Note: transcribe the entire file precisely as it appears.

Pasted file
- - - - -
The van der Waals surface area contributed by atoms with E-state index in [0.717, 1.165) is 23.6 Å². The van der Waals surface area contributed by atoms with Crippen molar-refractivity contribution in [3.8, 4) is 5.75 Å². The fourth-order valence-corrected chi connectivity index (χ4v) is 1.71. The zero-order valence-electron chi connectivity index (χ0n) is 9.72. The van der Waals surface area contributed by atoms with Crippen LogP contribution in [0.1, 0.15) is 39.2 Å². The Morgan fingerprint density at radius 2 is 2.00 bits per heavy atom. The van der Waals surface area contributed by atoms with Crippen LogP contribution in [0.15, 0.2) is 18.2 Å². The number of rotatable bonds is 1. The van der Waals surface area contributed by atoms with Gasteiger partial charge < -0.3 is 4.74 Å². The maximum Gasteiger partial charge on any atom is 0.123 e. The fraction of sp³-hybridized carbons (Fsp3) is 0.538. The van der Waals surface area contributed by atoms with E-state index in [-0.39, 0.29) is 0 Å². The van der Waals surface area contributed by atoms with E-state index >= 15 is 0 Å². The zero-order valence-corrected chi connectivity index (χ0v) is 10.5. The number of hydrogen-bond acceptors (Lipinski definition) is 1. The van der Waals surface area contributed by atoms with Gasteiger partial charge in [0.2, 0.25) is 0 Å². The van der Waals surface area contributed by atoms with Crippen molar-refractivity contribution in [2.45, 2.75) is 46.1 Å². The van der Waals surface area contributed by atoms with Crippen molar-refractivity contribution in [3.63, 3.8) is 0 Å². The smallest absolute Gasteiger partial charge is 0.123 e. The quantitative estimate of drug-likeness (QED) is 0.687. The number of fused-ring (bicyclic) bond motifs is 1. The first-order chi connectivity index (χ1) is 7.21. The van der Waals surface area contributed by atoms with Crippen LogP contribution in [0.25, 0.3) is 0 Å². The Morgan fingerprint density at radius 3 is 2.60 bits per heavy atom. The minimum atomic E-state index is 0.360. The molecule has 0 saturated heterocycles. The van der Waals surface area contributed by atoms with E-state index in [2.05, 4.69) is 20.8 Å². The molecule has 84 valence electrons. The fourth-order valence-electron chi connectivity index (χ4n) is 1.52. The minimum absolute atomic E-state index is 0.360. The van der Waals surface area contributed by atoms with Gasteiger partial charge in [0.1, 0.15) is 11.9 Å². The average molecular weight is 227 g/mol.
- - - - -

The van der Waals surface area contributed by atoms with E-state index in [0.717, 1.165) is 23.6 Å². The van der Waals surface area contributed by atoms with Crippen molar-refractivity contribution in [3.8, 4) is 5.75 Å². The fourth-order valence-corrected chi connectivity index (χ4v) is 1.71. The zero-order valence-electron chi connectivity index (χ0n) is 9.72. The van der Waals surface area contributed by atoms with Crippen LogP contribution in [0.1, 0.15) is 39.2 Å². The Morgan fingerprint density at radius 2 is 2.00 bits per heavy atom. The van der Waals surface area contributed by atoms with Crippen LogP contribution in [0.15, 0.2) is 18.2 Å². The number of rotatable bonds is 1. The van der Waals surface area contributed by atoms with Gasteiger partial charge < -0.3 is 4.74 Å². The maximum Gasteiger partial charge on any atom is 0.123 e. The fraction of sp³-hybridized carbons (Fsp3) is 0.538. The van der Waals surface area contributed by atoms with E-state index in [-0.39, 0.29) is 0 Å². The van der Waals surface area contributed by atoms with E-state index >= 15 is 0 Å². The zero-order valence-corrected chi connectivity index (χ0v) is 10.5. The number of hydrogen-bond acceptors (Lipinski definition) is 1. The van der Waals surface area contributed by atoms with Gasteiger partial charge in [0.2, 0.25) is 0 Å². The van der Waals surface area contributed by atoms with Crippen molar-refractivity contribution in [2.45, 2.75) is 46.1 Å². The van der Waals surface area contributed by atoms with Crippen molar-refractivity contribution in [3.63, 3.8) is 0 Å². The smallest absolute Gasteiger partial charge is 0.123 e. The quantitative estimate of drug-likeness (QED) is 0.687. The number of fused-ring (bicyclic) bond motifs is 1. The first-order chi connectivity index (χ1) is 7.21. The van der Waals surface area contributed by atoms with Crippen LogP contribution in [0.25, 0.3) is 0 Å². The Morgan fingerprint density at radius 3 is 2.60 bits per heavy atom. The minimum atomic E-state index is 0.360. The molecule has 0 saturated heterocycles. The van der Waals surface area contributed by atoms with E-state index in [2.05, 4.69) is 20.8 Å². The molecule has 84 valence electrons. The fourth-order valence-electron chi connectivity index (χ4n) is 1.52. The minimum absolute atomic E-state index is 0.360. The van der Waals surface area contributed by atoms with Gasteiger partial charge in [0.1, 0.15) is 11.9 Å². The average molecular weight is 227 g/mol.